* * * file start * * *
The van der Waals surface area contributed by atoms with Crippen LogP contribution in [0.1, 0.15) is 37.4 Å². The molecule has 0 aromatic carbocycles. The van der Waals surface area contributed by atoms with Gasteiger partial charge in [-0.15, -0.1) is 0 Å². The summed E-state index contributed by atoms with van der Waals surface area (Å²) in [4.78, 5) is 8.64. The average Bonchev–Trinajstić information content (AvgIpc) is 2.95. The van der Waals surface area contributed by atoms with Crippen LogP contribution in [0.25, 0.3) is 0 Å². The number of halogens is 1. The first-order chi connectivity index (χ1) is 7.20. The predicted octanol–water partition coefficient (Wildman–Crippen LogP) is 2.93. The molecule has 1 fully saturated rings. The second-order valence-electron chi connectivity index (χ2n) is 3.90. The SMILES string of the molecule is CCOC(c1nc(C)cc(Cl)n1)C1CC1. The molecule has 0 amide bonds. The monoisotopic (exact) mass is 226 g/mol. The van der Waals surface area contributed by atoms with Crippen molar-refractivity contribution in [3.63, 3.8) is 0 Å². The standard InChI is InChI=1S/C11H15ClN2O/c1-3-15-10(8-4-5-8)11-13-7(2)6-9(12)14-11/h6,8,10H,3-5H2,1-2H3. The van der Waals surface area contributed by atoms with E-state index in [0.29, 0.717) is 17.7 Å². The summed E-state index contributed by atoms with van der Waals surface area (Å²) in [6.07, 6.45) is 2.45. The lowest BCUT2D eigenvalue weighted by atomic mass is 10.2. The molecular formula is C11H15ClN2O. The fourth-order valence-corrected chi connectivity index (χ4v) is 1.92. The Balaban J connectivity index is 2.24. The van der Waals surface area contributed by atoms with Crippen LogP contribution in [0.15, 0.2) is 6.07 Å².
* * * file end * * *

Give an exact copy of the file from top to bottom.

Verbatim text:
The van der Waals surface area contributed by atoms with Crippen LogP contribution in [0.1, 0.15) is 37.4 Å². The molecule has 0 aromatic carbocycles. The van der Waals surface area contributed by atoms with Gasteiger partial charge in [-0.15, -0.1) is 0 Å². The summed E-state index contributed by atoms with van der Waals surface area (Å²) in [4.78, 5) is 8.64. The average Bonchev–Trinajstić information content (AvgIpc) is 2.95. The van der Waals surface area contributed by atoms with Crippen LogP contribution in [0.25, 0.3) is 0 Å². The number of halogens is 1. The first-order chi connectivity index (χ1) is 7.20. The predicted octanol–water partition coefficient (Wildman–Crippen LogP) is 2.93. The molecule has 1 fully saturated rings. The second-order valence-electron chi connectivity index (χ2n) is 3.90. The SMILES string of the molecule is CCOC(c1nc(C)cc(Cl)n1)C1CC1. The molecule has 0 amide bonds. The monoisotopic (exact) mass is 226 g/mol. The van der Waals surface area contributed by atoms with Crippen molar-refractivity contribution in [3.63, 3.8) is 0 Å². The standard InChI is InChI=1S/C11H15ClN2O/c1-3-15-10(8-4-5-8)11-13-7(2)6-9(12)14-11/h6,8,10H,3-5H2,1-2H3. The van der Waals surface area contributed by atoms with E-state index in [0.29, 0.717) is 17.7 Å². The summed E-state index contributed by atoms with van der Waals surface area (Å²) in [6.07, 6.45) is 2.45. The lowest BCUT2D eigenvalue weighted by atomic mass is 10.2. The molecular formula is C11H15ClN2O. The fourth-order valence-corrected chi connectivity index (χ4v) is 1.92. The Balaban J connectivity index is 2.24. The van der Waals surface area contributed by atoms with Crippen LogP contribution in [0.15, 0.2) is 6.07 Å².